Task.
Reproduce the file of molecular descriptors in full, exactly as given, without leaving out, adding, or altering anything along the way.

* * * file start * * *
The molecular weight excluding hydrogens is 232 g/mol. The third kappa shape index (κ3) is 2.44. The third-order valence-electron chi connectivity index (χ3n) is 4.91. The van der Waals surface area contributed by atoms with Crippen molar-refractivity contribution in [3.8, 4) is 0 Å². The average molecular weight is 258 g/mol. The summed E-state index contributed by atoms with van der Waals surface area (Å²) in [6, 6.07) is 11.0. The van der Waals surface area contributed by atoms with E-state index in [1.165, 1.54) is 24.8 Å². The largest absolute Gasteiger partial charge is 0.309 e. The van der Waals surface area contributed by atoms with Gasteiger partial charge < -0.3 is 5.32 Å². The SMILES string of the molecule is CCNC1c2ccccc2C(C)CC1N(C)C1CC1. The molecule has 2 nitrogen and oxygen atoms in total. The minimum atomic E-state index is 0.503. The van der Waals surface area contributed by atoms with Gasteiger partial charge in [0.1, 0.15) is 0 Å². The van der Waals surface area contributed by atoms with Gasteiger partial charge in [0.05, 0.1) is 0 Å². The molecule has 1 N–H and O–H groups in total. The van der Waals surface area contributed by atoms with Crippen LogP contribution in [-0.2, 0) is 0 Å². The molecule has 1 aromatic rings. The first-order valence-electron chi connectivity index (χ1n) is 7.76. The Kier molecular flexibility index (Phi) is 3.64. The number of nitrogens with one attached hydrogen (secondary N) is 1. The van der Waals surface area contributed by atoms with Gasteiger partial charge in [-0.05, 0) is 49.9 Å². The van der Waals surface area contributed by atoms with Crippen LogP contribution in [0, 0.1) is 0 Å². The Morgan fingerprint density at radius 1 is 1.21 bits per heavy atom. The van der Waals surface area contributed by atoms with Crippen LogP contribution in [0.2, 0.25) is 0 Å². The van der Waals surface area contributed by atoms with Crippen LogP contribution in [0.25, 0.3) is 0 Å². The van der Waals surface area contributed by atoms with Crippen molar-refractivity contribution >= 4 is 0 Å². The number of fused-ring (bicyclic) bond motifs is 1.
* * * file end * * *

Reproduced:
The molecular weight excluding hydrogens is 232 g/mol. The third kappa shape index (κ3) is 2.44. The third-order valence-electron chi connectivity index (χ3n) is 4.91. The van der Waals surface area contributed by atoms with Crippen molar-refractivity contribution in [3.8, 4) is 0 Å². The average molecular weight is 258 g/mol. The summed E-state index contributed by atoms with van der Waals surface area (Å²) in [6, 6.07) is 11.0. The van der Waals surface area contributed by atoms with E-state index in [1.165, 1.54) is 24.8 Å². The largest absolute Gasteiger partial charge is 0.309 e. The van der Waals surface area contributed by atoms with Gasteiger partial charge < -0.3 is 5.32 Å². The SMILES string of the molecule is CCNC1c2ccccc2C(C)CC1N(C)C1CC1. The molecule has 2 nitrogen and oxygen atoms in total. The minimum atomic E-state index is 0.503. The van der Waals surface area contributed by atoms with Gasteiger partial charge in [0.1, 0.15) is 0 Å². The van der Waals surface area contributed by atoms with Gasteiger partial charge in [0.05, 0.1) is 0 Å². The molecule has 1 N–H and O–H groups in total. The van der Waals surface area contributed by atoms with Crippen LogP contribution in [-0.2, 0) is 0 Å². The molecule has 1 aromatic rings. The first-order valence-electron chi connectivity index (χ1n) is 7.76. The Kier molecular flexibility index (Phi) is 3.64. The number of nitrogens with one attached hydrogen (secondary N) is 1. The van der Waals surface area contributed by atoms with Gasteiger partial charge in [-0.05, 0) is 49.9 Å². The van der Waals surface area contributed by atoms with Crippen LogP contribution in [0, 0.1) is 0 Å². The Morgan fingerprint density at radius 1 is 1.21 bits per heavy atom. The van der Waals surface area contributed by atoms with Crippen LogP contribution in [0.2, 0.25) is 0 Å². The van der Waals surface area contributed by atoms with Crippen LogP contribution in [0.25, 0.3) is 0 Å². The van der Waals surface area contributed by atoms with Crippen molar-refractivity contribution >= 4 is 0 Å². The number of fused-ring (bicyclic) bond motifs is 1.